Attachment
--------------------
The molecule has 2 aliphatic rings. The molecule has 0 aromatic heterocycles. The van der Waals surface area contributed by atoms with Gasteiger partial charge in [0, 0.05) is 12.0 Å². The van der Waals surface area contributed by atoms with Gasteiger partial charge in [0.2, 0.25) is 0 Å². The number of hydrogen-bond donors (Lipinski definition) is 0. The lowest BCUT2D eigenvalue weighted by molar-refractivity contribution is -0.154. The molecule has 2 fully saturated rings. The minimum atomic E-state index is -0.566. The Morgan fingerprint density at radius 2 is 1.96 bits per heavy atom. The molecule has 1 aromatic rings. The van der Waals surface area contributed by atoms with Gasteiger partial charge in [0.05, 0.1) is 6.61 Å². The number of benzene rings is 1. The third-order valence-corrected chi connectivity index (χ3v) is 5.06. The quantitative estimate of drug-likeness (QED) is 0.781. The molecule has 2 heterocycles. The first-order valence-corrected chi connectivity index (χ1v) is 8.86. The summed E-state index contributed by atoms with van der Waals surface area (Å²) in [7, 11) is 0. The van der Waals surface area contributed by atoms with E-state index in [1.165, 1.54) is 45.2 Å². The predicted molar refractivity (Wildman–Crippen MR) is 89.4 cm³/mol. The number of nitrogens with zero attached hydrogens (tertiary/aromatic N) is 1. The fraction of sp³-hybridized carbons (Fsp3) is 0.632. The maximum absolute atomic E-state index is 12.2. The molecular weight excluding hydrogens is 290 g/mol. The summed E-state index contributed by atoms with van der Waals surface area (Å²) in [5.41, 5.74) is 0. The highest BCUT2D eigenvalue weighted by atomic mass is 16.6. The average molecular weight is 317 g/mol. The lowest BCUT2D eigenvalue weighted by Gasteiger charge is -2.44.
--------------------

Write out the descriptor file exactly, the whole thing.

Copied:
The molecule has 2 aliphatic rings. The molecule has 0 aromatic heterocycles. The van der Waals surface area contributed by atoms with Gasteiger partial charge in [0, 0.05) is 12.0 Å². The van der Waals surface area contributed by atoms with Gasteiger partial charge in [0.2, 0.25) is 0 Å². The number of hydrogen-bond donors (Lipinski definition) is 0. The lowest BCUT2D eigenvalue weighted by molar-refractivity contribution is -0.154. The molecule has 2 fully saturated rings. The minimum atomic E-state index is -0.566. The Morgan fingerprint density at radius 2 is 1.96 bits per heavy atom. The molecule has 1 aromatic rings. The van der Waals surface area contributed by atoms with Gasteiger partial charge in [0.05, 0.1) is 6.61 Å². The number of benzene rings is 1. The third-order valence-corrected chi connectivity index (χ3v) is 5.06. The quantitative estimate of drug-likeness (QED) is 0.781. The molecule has 2 heterocycles. The first-order valence-corrected chi connectivity index (χ1v) is 8.86. The summed E-state index contributed by atoms with van der Waals surface area (Å²) in [7, 11) is 0. The van der Waals surface area contributed by atoms with E-state index in [1.165, 1.54) is 45.2 Å². The predicted molar refractivity (Wildman–Crippen MR) is 89.4 cm³/mol. The number of nitrogens with zero attached hydrogens (tertiary/aromatic N) is 1. The fraction of sp³-hybridized carbons (Fsp3) is 0.632. The maximum absolute atomic E-state index is 12.2. The molecular weight excluding hydrogens is 290 g/mol. The summed E-state index contributed by atoms with van der Waals surface area (Å²) in [5.41, 5.74) is 0. The highest BCUT2D eigenvalue weighted by atomic mass is 16.6. The average molecular weight is 317 g/mol. The lowest BCUT2D eigenvalue weighted by Gasteiger charge is -2.44.